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July 30, 2008

CAAF: 5 x 5 Books For The Swim-Obsessed by Jenny Davidson

5 x 5 Books ... is a recommendation of five books that appears regularly in this space. Today's installment comes from Jenny Davidson, author of the marvelous new young-adult novel The Explosionist and proprietrix of Light Reading.

In 2007 I fell head over heels in love -- with swimming. This led me to spend as much time as I could in the water, but unfortunately one cannot always be swimming. the insatiable desire for 'swim lit.' It was difficult to narrow my choices down to five -- what about Diana Nyad's Other Shores, Charles Sprawson's Haunts of the Black Masseur: The Swimmer as Hero and Sherman Chavoor's The Fifty-Meter Jungle: How Olympic Swimmers are Made? What about the complete novels of Chris Crutcher?!? But here's my list, and I hope you will take a dip or two yourself this summer under their watery influence.

1. Waterlog by Roger Deakin. An altogether magical book, rather in the spirit of W. G. Sebald, about 'wild swimming': the author breaststrokes his way around Britain's less tame spaces and recounts his adventures in angelic prose. (See also.)

2. Swimming to Antarctica: Tales of a Long-Distance Swimmer by Lynne Cox. At age fifteen, Cox set a world record swimming the English Channel. Later she swam across the Bering Strait at a time when political strain made it very doubtful whether she would obtain permission to set foot on Russian soil. An inspiring book by an exceptional athlete whose ability to tolerate very low water temperatures made possible the feat alluded to in the book's title.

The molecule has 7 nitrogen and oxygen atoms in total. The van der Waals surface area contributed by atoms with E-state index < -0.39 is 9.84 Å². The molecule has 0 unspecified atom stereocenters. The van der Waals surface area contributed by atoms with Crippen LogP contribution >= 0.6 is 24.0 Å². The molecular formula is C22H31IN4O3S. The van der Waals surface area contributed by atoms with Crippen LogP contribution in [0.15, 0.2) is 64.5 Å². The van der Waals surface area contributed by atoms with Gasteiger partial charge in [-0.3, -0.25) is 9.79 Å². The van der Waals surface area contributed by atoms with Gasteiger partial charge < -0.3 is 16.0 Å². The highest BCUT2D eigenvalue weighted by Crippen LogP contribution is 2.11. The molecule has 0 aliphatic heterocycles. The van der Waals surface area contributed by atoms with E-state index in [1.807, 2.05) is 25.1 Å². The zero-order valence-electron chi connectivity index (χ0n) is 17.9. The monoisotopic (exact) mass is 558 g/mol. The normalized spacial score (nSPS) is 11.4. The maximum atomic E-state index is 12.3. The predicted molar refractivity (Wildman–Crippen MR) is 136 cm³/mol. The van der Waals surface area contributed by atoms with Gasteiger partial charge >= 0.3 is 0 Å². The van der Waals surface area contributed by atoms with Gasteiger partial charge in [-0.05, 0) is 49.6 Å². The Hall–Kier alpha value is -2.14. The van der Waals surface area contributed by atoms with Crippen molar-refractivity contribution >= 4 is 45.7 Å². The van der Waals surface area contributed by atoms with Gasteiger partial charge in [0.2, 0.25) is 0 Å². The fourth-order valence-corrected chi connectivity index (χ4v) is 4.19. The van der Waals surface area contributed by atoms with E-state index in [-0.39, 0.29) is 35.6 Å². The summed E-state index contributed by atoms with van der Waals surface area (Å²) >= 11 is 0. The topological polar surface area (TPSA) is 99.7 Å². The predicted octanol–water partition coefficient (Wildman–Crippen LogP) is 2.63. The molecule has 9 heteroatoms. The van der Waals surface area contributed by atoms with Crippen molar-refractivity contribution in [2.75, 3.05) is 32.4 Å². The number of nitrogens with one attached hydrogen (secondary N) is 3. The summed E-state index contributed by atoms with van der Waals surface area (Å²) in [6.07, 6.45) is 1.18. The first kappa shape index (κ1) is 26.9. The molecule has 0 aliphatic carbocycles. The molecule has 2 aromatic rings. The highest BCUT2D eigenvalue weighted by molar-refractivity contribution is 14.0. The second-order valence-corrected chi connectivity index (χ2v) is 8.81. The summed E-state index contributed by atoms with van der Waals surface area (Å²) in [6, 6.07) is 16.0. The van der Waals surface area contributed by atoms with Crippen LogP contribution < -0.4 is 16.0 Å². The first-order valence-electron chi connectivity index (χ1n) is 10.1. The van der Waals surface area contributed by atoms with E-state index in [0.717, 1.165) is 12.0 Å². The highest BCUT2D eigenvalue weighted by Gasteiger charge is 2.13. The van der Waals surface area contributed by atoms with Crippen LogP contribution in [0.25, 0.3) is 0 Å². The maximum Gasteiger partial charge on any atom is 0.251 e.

3. The Science of Swimming by 'Doc' Counsilman. For the hard-core swim-obsessed only! Almost mystically redolent of mid-20th-century American sports science, Counsilman's tome includes gems like the following: "The Utopian view of an existence without any form of stress, either physical or mental, is not conducive to the development of a person well prepared for existence in a competitive society."

4. In Lane Three, Alex Archer by Tessa Duder. A wonderful young-adult novel with a strong autobiographical basis; like her protagonist Alex Archer, Tessa Duder was a talented New Zealand swimmer in the late 1950s with her eyes set on the highest goals in competitive swimming. Appealingly introduces the term 'togs' (for bathing suit) and made me grateful for the use of polyester and lycra rather than itchy sagging wool for the suits one wears in the pool nowadays.

5. Call Me By Your Name by André Aciman. Finally, this last selection is incidentally a great novel of swimming, cycling and running, and should be adopted by triathletes everywhere as their literary inspiration.

Posted July 30, 2008 12:30 AM

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